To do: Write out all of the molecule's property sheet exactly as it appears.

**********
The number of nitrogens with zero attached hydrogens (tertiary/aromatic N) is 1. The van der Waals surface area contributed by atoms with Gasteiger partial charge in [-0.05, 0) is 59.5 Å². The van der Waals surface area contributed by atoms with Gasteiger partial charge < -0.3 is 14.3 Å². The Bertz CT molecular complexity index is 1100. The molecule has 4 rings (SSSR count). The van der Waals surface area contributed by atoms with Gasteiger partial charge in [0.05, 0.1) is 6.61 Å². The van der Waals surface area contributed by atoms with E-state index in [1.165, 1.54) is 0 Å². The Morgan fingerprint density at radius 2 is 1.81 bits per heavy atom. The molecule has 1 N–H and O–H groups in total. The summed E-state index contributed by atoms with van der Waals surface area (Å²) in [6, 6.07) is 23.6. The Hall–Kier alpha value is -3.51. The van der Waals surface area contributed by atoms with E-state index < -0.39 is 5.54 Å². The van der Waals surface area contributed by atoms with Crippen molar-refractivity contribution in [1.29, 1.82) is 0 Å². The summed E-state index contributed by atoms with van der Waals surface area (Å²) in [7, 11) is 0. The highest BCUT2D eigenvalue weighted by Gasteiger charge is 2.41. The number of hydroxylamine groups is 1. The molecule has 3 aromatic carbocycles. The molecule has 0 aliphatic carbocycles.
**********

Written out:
The number of nitrogens with zero attached hydrogens (tertiary/aromatic N) is 1. The van der Waals surface area contributed by atoms with Gasteiger partial charge in [-0.05, 0) is 59.5 Å². The van der Waals surface area contributed by atoms with Gasteiger partial charge < -0.3 is 14.3 Å². The Bertz CT molecular complexity index is 1100. The molecule has 4 rings (SSSR count). The van der Waals surface area contributed by atoms with Gasteiger partial charge in [0.05, 0.1) is 6.61 Å². The van der Waals surface area contributed by atoms with E-state index in [1.165, 1.54) is 0 Å². The Morgan fingerprint density at radius 2 is 1.81 bits per heavy atom. The molecule has 1 N–H and O–H groups in total. The summed E-state index contributed by atoms with van der Waals surface area (Å²) in [6, 6.07) is 23.6. The Hall–Kier alpha value is -3.51. The van der Waals surface area contributed by atoms with E-state index < -0.39 is 5.54 Å². The van der Waals surface area contributed by atoms with Crippen molar-refractivity contribution in [1.29, 1.82) is 0 Å². The summed E-state index contributed by atoms with van der Waals surface area (Å²) in [7, 11) is 0. The highest BCUT2D eigenvalue weighted by Gasteiger charge is 2.41. The number of hydroxylamine groups is 1. The molecule has 3 aromatic carbocycles. The molecule has 0 aliphatic carbocycles.